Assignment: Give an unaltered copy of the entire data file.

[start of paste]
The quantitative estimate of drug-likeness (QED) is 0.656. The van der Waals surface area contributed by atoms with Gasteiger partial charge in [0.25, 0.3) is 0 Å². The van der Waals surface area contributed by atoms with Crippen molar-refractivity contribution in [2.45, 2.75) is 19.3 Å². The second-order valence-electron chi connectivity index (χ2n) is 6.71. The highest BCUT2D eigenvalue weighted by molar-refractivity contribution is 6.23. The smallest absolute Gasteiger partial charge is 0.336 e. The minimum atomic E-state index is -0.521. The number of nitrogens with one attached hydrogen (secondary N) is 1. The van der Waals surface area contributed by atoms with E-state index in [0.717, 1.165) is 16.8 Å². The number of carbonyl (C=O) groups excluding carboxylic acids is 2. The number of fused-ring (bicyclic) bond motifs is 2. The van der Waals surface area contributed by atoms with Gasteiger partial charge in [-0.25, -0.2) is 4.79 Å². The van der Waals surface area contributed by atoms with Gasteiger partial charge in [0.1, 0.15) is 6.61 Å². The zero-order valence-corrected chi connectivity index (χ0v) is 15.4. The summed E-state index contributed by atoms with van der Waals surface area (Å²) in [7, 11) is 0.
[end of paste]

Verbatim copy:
The quantitative estimate of drug-likeness (QED) is 0.656. The van der Waals surface area contributed by atoms with Gasteiger partial charge in [0.25, 0.3) is 0 Å². The van der Waals surface area contributed by atoms with Crippen molar-refractivity contribution in [2.45, 2.75) is 19.3 Å². The second-order valence-electron chi connectivity index (χ2n) is 6.71. The highest BCUT2D eigenvalue weighted by molar-refractivity contribution is 6.23. The smallest absolute Gasteiger partial charge is 0.336 e. The minimum atomic E-state index is -0.521. The number of nitrogens with one attached hydrogen (secondary N) is 1. The van der Waals surface area contributed by atoms with E-state index in [0.717, 1.165) is 16.8 Å². The number of carbonyl (C=O) groups excluding carboxylic acids is 2. The number of fused-ring (bicyclic) bond motifs is 2. The van der Waals surface area contributed by atoms with Gasteiger partial charge in [-0.25, -0.2) is 4.79 Å². The van der Waals surface area contributed by atoms with Gasteiger partial charge in [0.1, 0.15) is 6.61 Å². The zero-order valence-corrected chi connectivity index (χ0v) is 15.4. The summed E-state index contributed by atoms with van der Waals surface area (Å²) in [7, 11) is 0.